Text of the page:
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At the time of building the datasets I’ve also taken the liberty of capturing a few other pieces of data that I’ll use for analysis going forward. These are:

- The Dividend Yield of the FTSE100, FTSE250, FTSE Small Cap and FTSE All Share Indices. This is shown in the chart below and is calculated by taking the declared dividends of the Index constituents and then dividing by the market capitalisation of the index constituents.

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- The Dividend Cover of each Index which gives an indication of how able the constituents of each Index can continue to make current dividend payments from current earnings. The Dividend Cover for the FTSE100, FTSE250, FTSE Small Cap and FTSE All Share Indices shown in the chart below are calculated by taking Actual Earnings and dividing by Actual Dividends. This means a bigger number, should in theory, give higher confidence that dividend payments can be met.

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- The Price-Earnings Ratio (PE Ratio or P/E Ratio) of each Index is a valuation metric. While I prefer to use the cyclically adjusted PE Ratio, PE Ratios are nonetheless another useful metric that can be used to judge potential valuation. The Price-Eearnings Ratio for the FTSE100, FTSE250, FTSE Small Cap and FTSE All Share Indices shown in the chart below are calculated by taking the market value of the Index constituents and then dividing by the total net earnings of the Index constituents.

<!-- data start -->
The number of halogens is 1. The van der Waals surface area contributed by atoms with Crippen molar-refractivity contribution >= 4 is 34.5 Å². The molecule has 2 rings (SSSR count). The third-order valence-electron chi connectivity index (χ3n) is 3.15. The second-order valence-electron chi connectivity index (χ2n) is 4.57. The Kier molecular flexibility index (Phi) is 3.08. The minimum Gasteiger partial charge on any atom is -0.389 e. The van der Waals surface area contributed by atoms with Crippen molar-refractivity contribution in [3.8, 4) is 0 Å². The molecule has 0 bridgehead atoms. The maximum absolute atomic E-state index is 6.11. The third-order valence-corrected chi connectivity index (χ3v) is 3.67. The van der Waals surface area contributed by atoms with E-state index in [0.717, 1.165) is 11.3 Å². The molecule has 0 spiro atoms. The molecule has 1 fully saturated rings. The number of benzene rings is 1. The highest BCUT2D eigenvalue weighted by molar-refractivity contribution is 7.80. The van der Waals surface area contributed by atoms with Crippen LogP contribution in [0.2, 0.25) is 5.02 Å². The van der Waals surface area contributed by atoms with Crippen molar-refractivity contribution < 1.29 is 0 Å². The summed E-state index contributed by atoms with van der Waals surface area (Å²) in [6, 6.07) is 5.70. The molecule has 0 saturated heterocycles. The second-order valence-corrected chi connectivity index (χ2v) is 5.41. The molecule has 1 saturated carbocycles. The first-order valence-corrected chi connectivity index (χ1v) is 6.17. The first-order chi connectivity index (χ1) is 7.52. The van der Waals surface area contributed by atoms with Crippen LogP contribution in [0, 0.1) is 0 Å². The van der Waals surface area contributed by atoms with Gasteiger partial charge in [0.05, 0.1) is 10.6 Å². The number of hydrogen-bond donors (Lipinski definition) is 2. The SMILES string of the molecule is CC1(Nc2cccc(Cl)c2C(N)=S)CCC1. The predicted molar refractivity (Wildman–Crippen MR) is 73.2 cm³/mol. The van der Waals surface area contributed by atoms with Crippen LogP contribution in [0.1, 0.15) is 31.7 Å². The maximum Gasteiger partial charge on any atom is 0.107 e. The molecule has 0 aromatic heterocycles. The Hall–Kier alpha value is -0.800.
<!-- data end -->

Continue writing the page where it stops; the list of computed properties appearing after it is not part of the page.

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It’s been a very laborious task to build these datasets but they should yield some interesting analysis going forward.

As always do your own research.

I'm really grateful that you are doing this work. Is there any chance that your dataset will be extended further back in time? Also, can you add mean and median values for your PE10 charts?

ReplyDeleteI ask because I currently use U.S. PE10 as part of my Market Level Asset Allocation strategy, a tactical strategy. I would like to start using your FTSE PE10 charts for further investigating allocation strategies.

Hi rjack

ReplyDeleteIt's been a struggle to even get the FTSE 250, Small Cap and All Share back 5 years to the level presented. I'm out of options for getting older data. Do you know of a data source?

My FTSE 100 dataset, which I use for the PE10 analysis, now goes back to 1993 but again I've struggled to extend this.

Can you please clarify what you mean by add mean and median values for PE10 charts? I ask because these are stated during every review within the body of each post.

Cheers

RIT

Oops...I missed the mean and median in the posts. Sorry about that.

ReplyDeleteUnfortunately, I don't know of any other data sources, but I assume that academia must have something.